“A broad strategy that refocuses dentistry through pathway redesign could maintain and even improve access to care while minimizing transmission risk,” the report concluded. “Embracing telehealth technologies can allow providers to engage in more patient outreach, reinforce healthy behaviors, provide education and explore minimally invasive treatment options, as well as the ability to triage and direct patients to appropriate care. This pathway redesign could render dental providers less vulnerable from unpredictable patient utilization and cash flow, if, as many health experts predict, the nation experiences additional waves of COVID-19.”

Among those recognizing the importance of teledentistry is UnitedHealthcare. Noting that dental care ranks as among the most frequently avoided emergency room visits even during normal times, the Minnesota-based health plan recently unveiled coverage for at-home phone and video consults “for advice and guidance to an appropriate setting for in-person care.”

Telehealth more important during pandemic as facilities close – increasing need for adequate/affordable broadband across MN

Medical Express recently posted an article that reports that telehealth is an important tool for rural hospitals for treating COVID-19

Telehealth connects patients with doctors by computer or telephone when in-person appointments are not possible or safe from disease transmission.

“It’s a relatively easy way to expand access,” Feyereisen said. “More health care access is good. It’s one of the goals of the system.”

Minnesota is one of the states the publication recognizes as a leader…

Puro and Feyereisen concluded that talking with doctors remotely is an important part of improving rural health care. The odds of hospitals to provide telehealth services vary, with Minnesota, Iowa, South Dakota, North Dakota, Nebraska, Missouri and Kansas leading the way among the nine regions designated by the U.S. Census.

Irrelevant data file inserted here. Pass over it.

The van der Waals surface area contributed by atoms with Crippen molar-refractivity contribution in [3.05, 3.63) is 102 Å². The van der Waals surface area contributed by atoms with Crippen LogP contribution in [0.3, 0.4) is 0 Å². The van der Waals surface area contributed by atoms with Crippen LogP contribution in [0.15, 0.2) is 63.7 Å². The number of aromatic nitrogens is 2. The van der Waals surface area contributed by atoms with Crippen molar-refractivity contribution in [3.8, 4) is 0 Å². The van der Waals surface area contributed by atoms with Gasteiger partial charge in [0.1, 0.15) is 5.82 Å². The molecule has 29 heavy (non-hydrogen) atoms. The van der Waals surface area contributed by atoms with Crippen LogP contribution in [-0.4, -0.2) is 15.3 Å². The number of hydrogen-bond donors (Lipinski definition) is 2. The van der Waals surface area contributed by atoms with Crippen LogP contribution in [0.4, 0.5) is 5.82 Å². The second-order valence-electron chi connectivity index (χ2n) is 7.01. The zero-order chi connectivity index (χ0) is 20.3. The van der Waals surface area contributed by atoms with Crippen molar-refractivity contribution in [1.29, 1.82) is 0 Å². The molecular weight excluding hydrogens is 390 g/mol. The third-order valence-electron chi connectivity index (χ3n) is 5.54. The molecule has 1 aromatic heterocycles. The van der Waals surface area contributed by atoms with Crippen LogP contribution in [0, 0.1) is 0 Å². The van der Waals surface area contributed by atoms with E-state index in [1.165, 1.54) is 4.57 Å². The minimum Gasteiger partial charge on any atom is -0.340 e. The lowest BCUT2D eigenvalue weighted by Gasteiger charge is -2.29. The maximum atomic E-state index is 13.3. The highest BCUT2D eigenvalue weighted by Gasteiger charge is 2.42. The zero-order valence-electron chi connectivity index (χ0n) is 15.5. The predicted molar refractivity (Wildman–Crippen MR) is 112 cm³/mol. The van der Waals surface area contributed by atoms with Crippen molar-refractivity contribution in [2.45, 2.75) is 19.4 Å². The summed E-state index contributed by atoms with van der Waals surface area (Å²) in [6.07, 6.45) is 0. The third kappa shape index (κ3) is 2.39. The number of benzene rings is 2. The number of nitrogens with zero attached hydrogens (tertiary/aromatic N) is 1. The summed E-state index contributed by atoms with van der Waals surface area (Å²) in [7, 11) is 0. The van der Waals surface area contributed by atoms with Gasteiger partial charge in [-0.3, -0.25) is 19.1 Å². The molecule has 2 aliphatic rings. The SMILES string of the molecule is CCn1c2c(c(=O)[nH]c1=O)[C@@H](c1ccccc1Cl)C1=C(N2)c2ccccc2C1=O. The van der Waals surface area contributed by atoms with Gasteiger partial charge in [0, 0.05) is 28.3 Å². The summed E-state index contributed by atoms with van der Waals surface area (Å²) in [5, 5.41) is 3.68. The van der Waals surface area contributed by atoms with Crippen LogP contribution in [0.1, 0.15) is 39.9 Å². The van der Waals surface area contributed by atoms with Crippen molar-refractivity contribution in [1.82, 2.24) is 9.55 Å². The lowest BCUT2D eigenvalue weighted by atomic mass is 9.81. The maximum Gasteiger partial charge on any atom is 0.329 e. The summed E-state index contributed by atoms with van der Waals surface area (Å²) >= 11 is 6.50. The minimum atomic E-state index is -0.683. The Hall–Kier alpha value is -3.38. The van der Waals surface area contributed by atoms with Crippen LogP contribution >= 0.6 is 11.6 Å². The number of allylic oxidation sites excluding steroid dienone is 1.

While Becker’s Hospital Review reports further telehealth accolades for Minnesota…

Duluth, Minn.-based Essentia Health this month received Blue Cross Blue Shield of Minnesota’s Trailblazer Award for its efforts to improve virtual care access during the COVID-19 pandemic.

Essentia Health launched its virtual visit program March 18, a month ahead of schedule, to accommodate patients during the healthcare crisis. The health system trained more than 1,200 primary care providers and physicians representing at least 60 specialties in how to conduct virtual visits.

“We knew we had to step in and fill a void that was quickly created by our patients not being able to come to see us,” Essentia Health CEO David Herman, MD, said in a news release. “We literally went from zero virtual visits to about 3,000 virtual visits per day in less than three weeks.”

The numbers are as staggering as the need. And diagnosing and treating people without exposing them to coronarvirus or other germs is obviously beneficial – especially (as I always add) for the folks who have adequate broadband to take advantage of the opportunities.

For those folks on the opposite end of the digital divide this pandemic has been hard with limited access to school work, economic opportunities and healthcare. It has meant sitting in library parking lots using their wi-fi, missing opportunities and longer drives to healthcare facilities.

And those drive just got longer as HealthPartners just announced that 7 of their clinics will not be reopening…

– Central Minnesota Clinics, St. Cloud.

– Highland Park Clinic, St. Paul.

– Park Nicollet Shorewood Clinic, Cottage Grove.

– Regions Alcohol and Drug Abuse Program, St. Paul.

– Regions Maplewood Behavioral Health Clinic.

– Riverside Clinic, Minneapolis.

– Stillwater Medical Group, Mahtomedi.

– Westfields HealthStation, New Richmond, Wisconsin.

HealthPartners says the pandemic has caused it rethink its business and where it needs physical locations, which comes amid a major increase in telehealth video visits as a result of the pandemic.

It really pushes the need to get everyone connected as it becomes a great healthcare concern. In rural areas, that often means making it available; in urban areas it means making it affordable!